Carefully Crafted on March 01

Lessons from the Heinz Twitter Imposter

A couple weeks ago, AdAge introduced us to Mike Werch, the person who tweeted as @HJ_Heinz. This one person became the ketchup company’s voice on Twitter — yet he had NO connection to Heinz. And, Mike ran the Heinz Twitter account for a solid two weeks (amassing 367 fans) before Twitter headquarters got involved.

Mike was kind enough to spend a few times responding to some unanswered questions for me. Take a look, and share your reaction in the comments.

When you first started this experiment, how long did you think it would last? Did the positive response from followers (or lack thereof from Heinz) surprise you?
When I began planning the Heinz Twitter experiment I really had no idea how long it would last. That was one of the big curiosities that led me to do it in the first place. Numerous brands have their names or versions of their names being squatted on Twitter, but they since they are dormant accounts many of them probably go unnoticed. I think it’s also fair to presume that some of them are registered by the companies to serve as placeholders in order to avoid the scenario that lead to this interview.

In terms of an actual number of days, I anticipated that I’d be able to use the account for at least a week. The reasons being that someone within the organization had to actually notice it (The PR director says they actively monitor Twitter but I’m suspect of the degree to which they monitor), then they probably had to determine if they had a rogue tweet-happy employee on their hands. After making these determinations, they had to file for and wait for Twitter to complete the reclamation process on the account.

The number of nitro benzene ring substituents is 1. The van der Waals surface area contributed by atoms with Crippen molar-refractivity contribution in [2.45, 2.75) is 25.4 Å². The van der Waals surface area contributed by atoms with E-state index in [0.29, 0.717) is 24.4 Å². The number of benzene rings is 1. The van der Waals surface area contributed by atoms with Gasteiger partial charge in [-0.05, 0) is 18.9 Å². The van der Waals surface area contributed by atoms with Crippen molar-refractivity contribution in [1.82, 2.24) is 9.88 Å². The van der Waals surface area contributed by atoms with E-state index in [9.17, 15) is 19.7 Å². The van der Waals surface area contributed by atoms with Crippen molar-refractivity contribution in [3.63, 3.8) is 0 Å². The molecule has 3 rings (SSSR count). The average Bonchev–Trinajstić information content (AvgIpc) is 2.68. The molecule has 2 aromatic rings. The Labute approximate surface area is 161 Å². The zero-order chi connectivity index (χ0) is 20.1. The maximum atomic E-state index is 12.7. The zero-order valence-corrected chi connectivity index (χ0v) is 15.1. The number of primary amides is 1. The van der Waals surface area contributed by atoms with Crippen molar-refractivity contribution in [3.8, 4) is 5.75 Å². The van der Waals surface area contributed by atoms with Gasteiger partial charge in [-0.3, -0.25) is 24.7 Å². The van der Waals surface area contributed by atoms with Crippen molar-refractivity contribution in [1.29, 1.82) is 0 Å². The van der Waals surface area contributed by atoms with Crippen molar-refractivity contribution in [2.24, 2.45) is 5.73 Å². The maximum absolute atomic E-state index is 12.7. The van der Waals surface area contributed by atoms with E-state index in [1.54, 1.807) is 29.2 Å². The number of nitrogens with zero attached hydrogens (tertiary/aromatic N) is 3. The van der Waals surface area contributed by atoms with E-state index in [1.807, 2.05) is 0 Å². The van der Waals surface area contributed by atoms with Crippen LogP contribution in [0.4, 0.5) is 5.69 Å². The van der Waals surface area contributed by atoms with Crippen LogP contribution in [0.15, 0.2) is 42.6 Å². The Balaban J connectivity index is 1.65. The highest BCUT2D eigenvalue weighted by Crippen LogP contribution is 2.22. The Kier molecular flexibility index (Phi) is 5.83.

The positive response from the followers I gained did not surprise me at all. Heinz is the type of brand that people have a genuine and passionate loyalty for. Most of us have grown up with i,t and it remind us of the past. Heinz is also an integral part of Pittsburgh’s community so it was no surprise that when Pittsburgh tweeters caught wind of the account they were really enthusiastic. About two weeks ago Heinz created a Facebook fan page and they already have nearly 35,000 fans. The interaction on their wall really displays the passion that people have for the brand.

Heinz’s lack of response was disappointing, not surprising, and understandable. As many commentors, Ttwitter users, and follow-up blog posts about the experiment have stated, there was a unique and real marketing opportunity that Heinz could have leveraged here; however, they chose not to capitalize on it. Instead, they played it safe and issued a brief and very corporate-type statement. That statement will most likely serve as their only acknowledgment that the situation even occurred. As I’ve said, this is totally understandable. The buzz will die down, it won’t impact sales, and we’ll still love their ketchup.

The AdAge article shared some details about how this all unfolded. But, I imagine the article just scratched the surface. What else can you share about your time as a “Heinz rep?” Did you have any interactions with media who thought you were official?
When I was tweeting as Heinz, there was a massive recall issued on one of their baby food products in Canada. Doing real time searches of “heinz” I discovered a ton of negative tweets about the company and the recall in general. I took some time to research what caused the recall. They had found trace amounts of a compound that is believed to possibly cause cancer later in life when consumed in large quantities. It sounds scary but the amounts found in their product were minuscule, and the likelihood that it will have a health impact on anyone is pretty much zero. Since I was outside of the company, I felt that there was no way that I was in a position to reply to real concerns from upset parents. Although I was tweeting as the company, that was a situation I knew I could not touch though I did post a link to their official press release.